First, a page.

In County of Solano v. Handlery, (— Cal.Rptr.3d —, 2007 WL 2744919, 07 Cal. Daily Op. Serv. 11,509, Cal.App. 1 Dist., Sept. 21, 2007), a California Court of Appeal considered a dispute between a county and the heir of individuals who donated property to the county in 1946, with the condition that the property be used as a county fair or exposition site.
The court reversed a trial court’s summary judgment in favor of the county, that the 1946 restrictions on the county are now unenforceable, ruling instead that triable issues of fact exist regarding the parties’ interests, rights and obligations with respect to the property.
In 1946, Rose and Harry Handlery donated property in Vallejo to the County of Solano (“County”). The deed specified that the property was to be used as “a county fair or exposition and purposes incident thereto, which may include but not necessarily be limited to a public park, playground, and/or recreational area.” The deed provided that if the County breached those terms, the property would revert to the Handlerys or their heirs. A second deed, in 1947, contained similar restrictions but omitted the language about reversion. In 1947, the County adopted a resolution accepting the property “as a gift for a county fair site, and other uses, as in said quitclaim deed set forth.” A county fair facility was developed at the site. Harry and Rose Handlery died in 1965 and 1970, respectively.
In June 2003, the County wrote a letter to Paul Handlery, the Handlerys’ son and sole heir, discussing a “new vision” for the property, involving the renovation and reconstruction of fair facilities, and stating the County’s opinion that any reversionary interest Handlery’s family may have held under the 1946 deed had expired. The County asked Handlery to clear the property’s title by executing a grant or quitclaim deed. Handlery declined.
In June 2004 the County filed suit, seeking a judicial determination that it was the sole owner of the property, and that Handlery no longer possessed any interest. A trial court granted summary judgment in favor of the County, and Handlery appealed.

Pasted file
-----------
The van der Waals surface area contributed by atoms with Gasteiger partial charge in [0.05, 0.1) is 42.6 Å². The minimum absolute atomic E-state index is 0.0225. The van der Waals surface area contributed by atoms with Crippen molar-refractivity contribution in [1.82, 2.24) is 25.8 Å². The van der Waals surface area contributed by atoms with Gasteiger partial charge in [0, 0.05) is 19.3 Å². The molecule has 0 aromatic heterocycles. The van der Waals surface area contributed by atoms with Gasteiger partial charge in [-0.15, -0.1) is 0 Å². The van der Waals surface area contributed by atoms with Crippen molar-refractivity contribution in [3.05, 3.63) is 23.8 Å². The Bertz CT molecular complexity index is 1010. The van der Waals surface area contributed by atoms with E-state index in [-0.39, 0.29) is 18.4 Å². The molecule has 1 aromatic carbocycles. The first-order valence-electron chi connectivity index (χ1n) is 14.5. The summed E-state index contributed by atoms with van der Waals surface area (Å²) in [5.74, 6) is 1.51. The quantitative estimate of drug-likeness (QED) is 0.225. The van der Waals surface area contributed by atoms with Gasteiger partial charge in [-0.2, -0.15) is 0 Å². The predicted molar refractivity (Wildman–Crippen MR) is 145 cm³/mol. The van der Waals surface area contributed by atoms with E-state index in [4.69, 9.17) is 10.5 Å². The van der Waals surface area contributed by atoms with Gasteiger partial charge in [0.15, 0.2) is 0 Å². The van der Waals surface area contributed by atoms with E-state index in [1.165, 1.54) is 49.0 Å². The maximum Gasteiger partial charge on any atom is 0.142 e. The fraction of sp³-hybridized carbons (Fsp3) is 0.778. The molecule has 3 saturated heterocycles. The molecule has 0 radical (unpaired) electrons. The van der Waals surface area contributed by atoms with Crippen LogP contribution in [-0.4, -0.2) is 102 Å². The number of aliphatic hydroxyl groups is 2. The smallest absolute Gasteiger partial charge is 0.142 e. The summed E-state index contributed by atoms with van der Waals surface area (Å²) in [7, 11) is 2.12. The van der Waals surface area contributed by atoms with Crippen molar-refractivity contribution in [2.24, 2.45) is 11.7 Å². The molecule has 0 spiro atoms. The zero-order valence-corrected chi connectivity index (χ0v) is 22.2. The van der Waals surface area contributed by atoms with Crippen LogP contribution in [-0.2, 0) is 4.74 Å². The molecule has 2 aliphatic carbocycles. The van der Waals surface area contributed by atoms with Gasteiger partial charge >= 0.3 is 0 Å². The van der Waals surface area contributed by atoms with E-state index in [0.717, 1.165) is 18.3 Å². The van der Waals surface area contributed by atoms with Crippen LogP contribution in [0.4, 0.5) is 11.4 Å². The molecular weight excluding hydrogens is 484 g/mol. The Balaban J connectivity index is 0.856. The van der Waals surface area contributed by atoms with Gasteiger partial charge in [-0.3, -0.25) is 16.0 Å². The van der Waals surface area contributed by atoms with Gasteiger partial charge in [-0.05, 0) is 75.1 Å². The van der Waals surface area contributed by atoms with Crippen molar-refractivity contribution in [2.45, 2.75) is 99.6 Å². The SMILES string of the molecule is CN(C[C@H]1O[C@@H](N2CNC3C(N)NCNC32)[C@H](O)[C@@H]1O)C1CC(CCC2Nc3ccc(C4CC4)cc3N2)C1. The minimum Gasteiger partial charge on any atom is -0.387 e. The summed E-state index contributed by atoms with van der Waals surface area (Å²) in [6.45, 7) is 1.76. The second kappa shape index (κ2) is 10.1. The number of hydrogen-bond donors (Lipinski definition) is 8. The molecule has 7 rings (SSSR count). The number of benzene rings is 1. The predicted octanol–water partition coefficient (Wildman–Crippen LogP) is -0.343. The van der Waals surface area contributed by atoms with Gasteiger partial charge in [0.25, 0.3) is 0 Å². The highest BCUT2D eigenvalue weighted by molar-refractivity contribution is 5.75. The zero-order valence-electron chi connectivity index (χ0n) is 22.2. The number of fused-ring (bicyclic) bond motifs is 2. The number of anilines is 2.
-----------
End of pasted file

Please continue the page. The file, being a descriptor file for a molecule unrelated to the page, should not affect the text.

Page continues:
Under conditions similar to these, the court said, “California courts have been loathe to cast aside use restrictions on property contained in deeds.” Citing several case precedents, the court added, “It is well settled that where a grant deed is for a specified, limited and definite purpose, the subject of the grant cannot be used for another and different purpose.”
The court rejected the County’s contention that the conditions it agreed to in 1947 were mere “personal covenants” with Rose and Harry Handlery that expired upon their deaths. The terms the County expressly agreed to at that time contained no clause providing for the expiration of the terms at a certain date or occurrence, such as the deaths of the original parties. As the Handlerys’ successor-in-interest, Paul Handlery had standing to seek to enforce the restrictions. The court further stated that even if the County were correct in its assertion that it owned the property outright, a triable issue remains whether the County, in accepting the terms of the 1947 deed, assumed a trust-like obligation not to divert the property from its dedicated purpose.
Therefore, the court concluded that “triable issues of material fact exist regarding the parties’ interests, rights and obligations” with respect to the property. The order granting summary judgment for the County was reversed.